- anaerobic area: the micro-organisms use their reserves and release intracellular phosphorus;
- aerobic area: overaccumulation of phosphorus in the form of polyphosphate granules.
These phenomena, which are essential to the biological dephosphatisation process, will condition the design of treatment plants. The basic layout should include at least one anaerobic area where the release of phosphorus will occur and at least one aerated area where the over-assimilation reactions will take place.
To achieve good biological phosphorus removal, the essential element is the presence of a sufficient quantity of easily assimilable organic matter in the water to be treated. From a conventional urban wastewater, an average ratio of 3.5% of phosphorus removed per BOD5 consumed is obtained. This leads to a biological elimination of only 50 to 65% of the phosphorus. This performance is often not sufficient to meet discharge standards. It is necessary to add a chemical precipitation step where the remaining phosphorus will be precipitated by the addition of reagent.
Biological disposal is only effective when sufficient quantities of readily biodegradable organic matter (BOD5) are present.
Chemical precipitation of phosphates
This process takes into account the assimilation of soluble phosphorus precipitation with a metal salt component. It can be iron or aluminum salt. Iron or aluminum salts are also capable of combining with phosphate ions to form an iron or aluminum phosphate precipitate (Fe PO4 or AIPO4). We talk about coagulation.
Due to the competitiveness of the hydroxide or phosphate precipitate formation reactions, the molar ratio to be used between Fe/P or Al/P varies from 1 to 3.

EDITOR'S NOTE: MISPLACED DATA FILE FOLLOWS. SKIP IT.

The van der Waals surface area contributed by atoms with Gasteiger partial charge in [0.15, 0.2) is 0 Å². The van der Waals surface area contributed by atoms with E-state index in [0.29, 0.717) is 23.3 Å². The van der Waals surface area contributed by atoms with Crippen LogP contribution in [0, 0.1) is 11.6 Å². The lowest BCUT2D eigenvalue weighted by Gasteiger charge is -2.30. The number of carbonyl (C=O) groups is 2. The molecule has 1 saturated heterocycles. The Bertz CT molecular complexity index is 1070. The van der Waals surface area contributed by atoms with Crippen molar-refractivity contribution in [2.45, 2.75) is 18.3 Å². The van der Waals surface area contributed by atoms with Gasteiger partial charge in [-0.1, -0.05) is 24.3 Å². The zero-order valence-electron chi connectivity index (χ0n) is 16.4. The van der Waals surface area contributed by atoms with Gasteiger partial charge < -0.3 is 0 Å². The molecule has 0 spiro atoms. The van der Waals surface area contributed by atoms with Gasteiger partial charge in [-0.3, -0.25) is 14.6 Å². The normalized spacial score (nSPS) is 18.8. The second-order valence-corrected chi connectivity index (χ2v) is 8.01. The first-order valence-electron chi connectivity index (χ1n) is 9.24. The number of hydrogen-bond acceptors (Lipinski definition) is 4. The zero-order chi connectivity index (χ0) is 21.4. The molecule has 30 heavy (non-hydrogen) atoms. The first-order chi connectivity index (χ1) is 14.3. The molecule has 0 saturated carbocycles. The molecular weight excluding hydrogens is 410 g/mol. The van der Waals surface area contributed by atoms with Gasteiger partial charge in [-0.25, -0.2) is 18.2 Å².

Chemical precipitation is generally carried out in structures dedicated to settling.
The metal phosphate precipitates flow and are extracted in the wastewater sludge.
The addition of coagulants can be done during primary settling, or once in the biological tank, or in an additional treatment structure located after the biological tank.
However, it must be remembered that the level of sludge increases considerably due to the precipitation of phosphate salts. To limit the costs of sludge treatment and coagulants, most wastewater treatment plants combine biological and chemical processes for phosphorus removal.
COD/Pt ratio: Prediction of phosphorus removal efficiency
For wastewater, variations in phosphorus removal efficiency by assimilation alone are mainly correlated
- COD/P (or BOD5/P) ratio
- in the sludge age
The removal efficiency increases in a quasi-linear way when COD/P increases: as the sludge production is proportional to the applied COD load, an increase in the COD flow for a constant P flow causes an increase in the assimilated P flow and thus a better overall removal.
In addition, low sludge ages improve phosphorus efficiency, while very long sludge ages decrease phosphorus efficiency.
For a median COD/P ratio of 70 g COD/g P, the removal efficiency can be :
- 38% with a sludge age of 20 days
- 38% with a sludge age of 20 days
TSS concentration has only a small effect on phosphorus removal efficiency. The lower the concentration, the better the efficiency.
In wastewater, the normal COD/Pt ratio is between 25 and 100.